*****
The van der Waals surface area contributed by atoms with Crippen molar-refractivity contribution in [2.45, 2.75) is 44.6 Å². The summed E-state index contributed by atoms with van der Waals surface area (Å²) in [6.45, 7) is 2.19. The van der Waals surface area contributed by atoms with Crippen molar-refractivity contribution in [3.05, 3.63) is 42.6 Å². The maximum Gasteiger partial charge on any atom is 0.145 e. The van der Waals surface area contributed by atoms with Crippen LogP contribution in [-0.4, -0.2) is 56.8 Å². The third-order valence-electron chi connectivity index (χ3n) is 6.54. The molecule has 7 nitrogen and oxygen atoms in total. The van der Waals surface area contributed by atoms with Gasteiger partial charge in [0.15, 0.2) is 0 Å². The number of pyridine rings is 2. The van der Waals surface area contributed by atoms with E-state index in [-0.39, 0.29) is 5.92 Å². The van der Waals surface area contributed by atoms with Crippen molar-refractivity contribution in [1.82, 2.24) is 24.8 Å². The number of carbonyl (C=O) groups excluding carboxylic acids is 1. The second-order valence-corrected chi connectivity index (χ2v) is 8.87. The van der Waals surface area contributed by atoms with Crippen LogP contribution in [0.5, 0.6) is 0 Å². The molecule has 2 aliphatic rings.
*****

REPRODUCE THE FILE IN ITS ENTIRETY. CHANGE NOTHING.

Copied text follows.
The van der Waals surface area contributed by atoms with Crippen molar-refractivity contribution in [2.45, 2.75) is 44.6 Å². The summed E-state index contributed by atoms with van der Waals surface area (Å²) in [6.45, 7) is 2.19. The van der Waals surface area contributed by atoms with Crippen molar-refractivity contribution in [3.05, 3.63) is 42.6 Å². The maximum Gasteiger partial charge on any atom is 0.145 e. The van der Waals surface area contributed by atoms with Crippen LogP contribution in [-0.4, -0.2) is 56.8 Å². The third-order valence-electron chi connectivity index (χ3n) is 6.54. The molecule has 7 nitrogen and oxygen atoms in total. The van der Waals surface area contributed by atoms with Gasteiger partial charge in [0.15, 0.2) is 0 Å². The number of pyridine rings is 2. The van der Waals surface area contributed by atoms with E-state index in [-0.39, 0.29) is 5.92 Å². The van der Waals surface area contributed by atoms with Crippen molar-refractivity contribution in [1.82, 2.24) is 24.8 Å². The number of carbonyl (C=O) groups excluding carboxylic acids is 1. The second-order valence-corrected chi connectivity index (χ2v) is 8.87. The van der Waals surface area contributed by atoms with Crippen LogP contribution in [0.5, 0.6) is 0 Å². The molecule has 2 aliphatic rings.